Felix and I have been together for a year. In that year, I have attended a few military events ranging from promotional ceremonies to graduation dinners, all of which made me nervous and feel out of place at first.
What’s military life like?
Will everyone be nice?
Should I salute or nah?
The last one was a joke. OF COURSE YOU SHOULD SALUTE.*
Without further ado, here’s a list of what I didn’t know about dating someone in the military, but now I do:
- Military people aren’t boring.
SURPRISE, RIGHT? Just kidding. Military people are people too! Of everyone that I’ve met so far in the Air Force, I could count on one hand the people who are lacking a tinge of personality. From Felix’s friends at JASOC to his boss at his current base, everyone has been more than welcoming and definitely leads with humor, which is something I can get behind. Gone are the days where this girl doesn’t crack a joke in front of people in uniform. Hold onto your caps, Airmen.
- Military people don’t only talk about military things.
The people Felix works with do like to make a lot of “lawyer jokes,” which might fly over my head because I am not a lawyer, however they don’t only talk about work. As a matter of fact, when you hang out with people outside of the workplace, they talk about things like us muggles do. Politics, racism, and gender issues! Kidding again. Basically what I’m saying is that they’re normal. They like to drink beer and party on boats in Florida and eat steak and basically anything else that makes you normal to me. Booze, boats, and beef.
- Military people (plus their families) make a lot of sacrifices.
This one is something that I always knew, but now I know it even more since I’ve been living it here in Virginia. Felix works from 7:30am-6:00pm everyday, and sometimes even on Sundays, which is new news for me. Still having trouble comprehending that one. They work long hours, and they want to come home and be with their families (even if it consists of two needy pets and an incredibly sassy girlfriend), but sometimes they can’t. Sometimes they TDY. Every two years they PCS. Military life isn’t easy for the one who’s active duty…or the one who is at home. The one who is at home typically cooks, cleans, does laundry, washes dishes, feeds the pets, walks the dog, and make sure the apartment doesn’t burn down because of a faulty AC unit. It’s a lot for both people involved.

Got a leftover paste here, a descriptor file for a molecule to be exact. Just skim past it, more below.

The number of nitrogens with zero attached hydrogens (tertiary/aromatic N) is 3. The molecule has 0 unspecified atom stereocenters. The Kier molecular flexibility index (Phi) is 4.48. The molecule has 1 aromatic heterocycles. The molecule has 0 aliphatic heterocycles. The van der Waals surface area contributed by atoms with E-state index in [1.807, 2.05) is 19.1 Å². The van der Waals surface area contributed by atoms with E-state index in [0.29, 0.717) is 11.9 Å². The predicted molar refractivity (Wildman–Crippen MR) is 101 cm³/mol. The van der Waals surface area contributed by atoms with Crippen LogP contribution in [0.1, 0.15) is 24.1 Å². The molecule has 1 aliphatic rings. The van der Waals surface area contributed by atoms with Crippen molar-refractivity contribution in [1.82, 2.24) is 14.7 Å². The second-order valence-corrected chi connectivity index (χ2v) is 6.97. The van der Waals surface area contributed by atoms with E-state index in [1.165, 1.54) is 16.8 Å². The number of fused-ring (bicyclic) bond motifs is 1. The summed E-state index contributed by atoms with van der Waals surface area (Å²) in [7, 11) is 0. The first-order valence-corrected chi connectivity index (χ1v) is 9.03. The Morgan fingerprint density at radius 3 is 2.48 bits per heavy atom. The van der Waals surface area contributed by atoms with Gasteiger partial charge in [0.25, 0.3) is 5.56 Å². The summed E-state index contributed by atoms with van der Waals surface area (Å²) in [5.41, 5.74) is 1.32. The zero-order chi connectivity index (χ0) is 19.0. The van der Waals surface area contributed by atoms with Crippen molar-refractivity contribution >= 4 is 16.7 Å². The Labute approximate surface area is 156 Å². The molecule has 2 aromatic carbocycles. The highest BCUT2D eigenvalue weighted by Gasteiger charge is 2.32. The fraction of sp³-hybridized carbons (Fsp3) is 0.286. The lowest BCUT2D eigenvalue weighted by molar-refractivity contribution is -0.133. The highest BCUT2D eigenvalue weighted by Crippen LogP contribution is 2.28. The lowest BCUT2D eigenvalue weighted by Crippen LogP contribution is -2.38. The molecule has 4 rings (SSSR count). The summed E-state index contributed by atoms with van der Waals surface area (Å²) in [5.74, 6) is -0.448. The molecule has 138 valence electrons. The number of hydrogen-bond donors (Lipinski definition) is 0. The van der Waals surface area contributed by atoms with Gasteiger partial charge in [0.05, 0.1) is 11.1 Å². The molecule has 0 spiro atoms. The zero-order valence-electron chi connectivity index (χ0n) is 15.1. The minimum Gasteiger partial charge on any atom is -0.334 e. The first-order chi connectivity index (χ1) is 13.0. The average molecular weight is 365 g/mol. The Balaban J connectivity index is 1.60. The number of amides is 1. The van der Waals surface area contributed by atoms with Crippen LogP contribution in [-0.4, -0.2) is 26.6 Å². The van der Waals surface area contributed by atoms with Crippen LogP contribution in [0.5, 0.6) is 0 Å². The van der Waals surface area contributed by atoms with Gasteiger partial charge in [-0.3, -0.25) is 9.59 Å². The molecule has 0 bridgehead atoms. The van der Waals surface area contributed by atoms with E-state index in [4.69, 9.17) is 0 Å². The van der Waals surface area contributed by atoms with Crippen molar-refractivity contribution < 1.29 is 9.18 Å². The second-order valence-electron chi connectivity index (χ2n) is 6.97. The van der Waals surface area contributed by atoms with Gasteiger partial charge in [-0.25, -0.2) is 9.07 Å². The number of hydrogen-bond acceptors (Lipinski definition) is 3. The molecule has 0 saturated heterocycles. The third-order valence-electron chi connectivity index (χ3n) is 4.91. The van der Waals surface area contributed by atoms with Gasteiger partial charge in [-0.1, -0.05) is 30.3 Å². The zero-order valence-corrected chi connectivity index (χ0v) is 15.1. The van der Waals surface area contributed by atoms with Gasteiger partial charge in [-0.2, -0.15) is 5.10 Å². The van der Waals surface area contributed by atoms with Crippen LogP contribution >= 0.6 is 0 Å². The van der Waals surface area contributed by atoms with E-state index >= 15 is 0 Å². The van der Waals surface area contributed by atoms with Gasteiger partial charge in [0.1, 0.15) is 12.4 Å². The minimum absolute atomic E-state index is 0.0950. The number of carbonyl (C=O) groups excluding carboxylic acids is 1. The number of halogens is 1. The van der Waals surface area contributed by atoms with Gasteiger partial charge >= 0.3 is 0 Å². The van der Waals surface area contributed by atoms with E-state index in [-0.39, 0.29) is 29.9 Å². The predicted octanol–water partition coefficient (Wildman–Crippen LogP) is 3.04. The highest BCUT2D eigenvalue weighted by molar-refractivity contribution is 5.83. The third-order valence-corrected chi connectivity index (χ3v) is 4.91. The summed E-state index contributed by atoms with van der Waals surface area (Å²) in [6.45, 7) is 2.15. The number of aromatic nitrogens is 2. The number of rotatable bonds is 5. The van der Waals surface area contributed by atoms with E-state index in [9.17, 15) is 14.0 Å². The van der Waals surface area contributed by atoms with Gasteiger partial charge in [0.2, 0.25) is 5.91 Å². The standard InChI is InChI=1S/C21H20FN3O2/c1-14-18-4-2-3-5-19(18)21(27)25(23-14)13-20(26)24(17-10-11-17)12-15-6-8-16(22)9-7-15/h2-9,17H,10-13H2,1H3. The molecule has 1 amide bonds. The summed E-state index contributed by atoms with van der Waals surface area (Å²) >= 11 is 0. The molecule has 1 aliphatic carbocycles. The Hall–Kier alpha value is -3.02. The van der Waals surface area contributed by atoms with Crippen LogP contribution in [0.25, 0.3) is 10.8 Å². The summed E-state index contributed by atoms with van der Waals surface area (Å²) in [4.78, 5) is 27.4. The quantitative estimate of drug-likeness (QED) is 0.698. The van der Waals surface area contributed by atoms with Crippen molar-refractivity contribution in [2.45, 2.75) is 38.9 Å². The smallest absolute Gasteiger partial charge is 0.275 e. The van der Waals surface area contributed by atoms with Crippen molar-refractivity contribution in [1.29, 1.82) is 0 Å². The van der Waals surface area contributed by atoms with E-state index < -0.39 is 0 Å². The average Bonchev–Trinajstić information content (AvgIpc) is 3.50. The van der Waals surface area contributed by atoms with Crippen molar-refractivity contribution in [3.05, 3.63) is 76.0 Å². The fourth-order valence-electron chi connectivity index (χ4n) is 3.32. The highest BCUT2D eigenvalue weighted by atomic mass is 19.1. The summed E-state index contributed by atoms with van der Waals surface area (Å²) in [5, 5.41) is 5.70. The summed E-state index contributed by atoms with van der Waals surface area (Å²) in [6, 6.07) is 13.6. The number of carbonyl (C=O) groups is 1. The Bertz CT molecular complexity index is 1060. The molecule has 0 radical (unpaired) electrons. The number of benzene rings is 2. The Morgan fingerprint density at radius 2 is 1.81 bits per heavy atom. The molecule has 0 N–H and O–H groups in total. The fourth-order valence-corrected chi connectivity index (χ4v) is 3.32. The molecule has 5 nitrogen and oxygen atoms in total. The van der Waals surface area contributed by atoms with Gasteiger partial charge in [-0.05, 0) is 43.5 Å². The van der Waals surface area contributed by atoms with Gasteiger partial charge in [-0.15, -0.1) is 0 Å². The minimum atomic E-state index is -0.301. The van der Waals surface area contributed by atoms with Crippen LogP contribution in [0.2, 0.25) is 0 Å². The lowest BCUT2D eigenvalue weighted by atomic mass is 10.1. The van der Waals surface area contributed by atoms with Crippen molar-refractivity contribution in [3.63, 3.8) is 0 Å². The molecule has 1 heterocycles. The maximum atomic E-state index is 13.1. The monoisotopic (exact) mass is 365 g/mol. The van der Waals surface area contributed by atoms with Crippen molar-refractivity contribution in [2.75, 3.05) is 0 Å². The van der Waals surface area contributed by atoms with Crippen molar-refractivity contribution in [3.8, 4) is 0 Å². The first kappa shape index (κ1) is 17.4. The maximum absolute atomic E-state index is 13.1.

- Military people can lead really exciting lives.
Since dating Felix, I feel like my world has turned completely upside down in the best way. Kind of like that moment when Charlie Bucket starts flipping after drinking the fizzy lifting drink. You’re thinking, “WOW HOW SCARY,” but he’s all, “Weeeeee!” so you’re like “Oh, he likes it.” That’s me. I am Charlie Bucket, but with better hair.
- Military people are adaptable.
This one is extremely important and one that I’m having to adjust to. When you choose service before self, you sign up for a life of moving and change. Felix is stationed in D.C. for now. In two years, he’ll be sent somewhere else, and he doesn’t know where. He won’t until he gets the phone call. He might have to pick up a case in another state and temporarily move there for a week or two or four. He could be deployed, which means 6-12 months of being away from home. Because of this type of career, you’re basically giving your life to the military, and from what I know, military members wouldn’t have it any other way.
Living a life in the military can be incredibly rewarding and exciting for all involved, even me. Just a girl from New Orleans who’s the girlfriend of a Captain.
But it doesn’t mean it doesn’t have it’s hardships. Those moments where you’re asking yourself, “What am I doing here?”
I’ll be back with a post dedicated to the other side.
But, for now, enjoy the perks, because they really are great.
P.S. Just in case you were unfamiliar with a few acronyms and words, I’ve typed up a glossary.
TDY – Temporary Duty. This is when an active duty member gets sent elsewhere for work for a period of time, but will return back to their base post-job.
PCS – Permanent Change of Station. Active duty members PCS every 2-3 years depending on their job. This is a permanent change of address and base. A relocation, if you will.
Charlie Bucket – If you don’t know who this is, I DON’T KNOW YOU.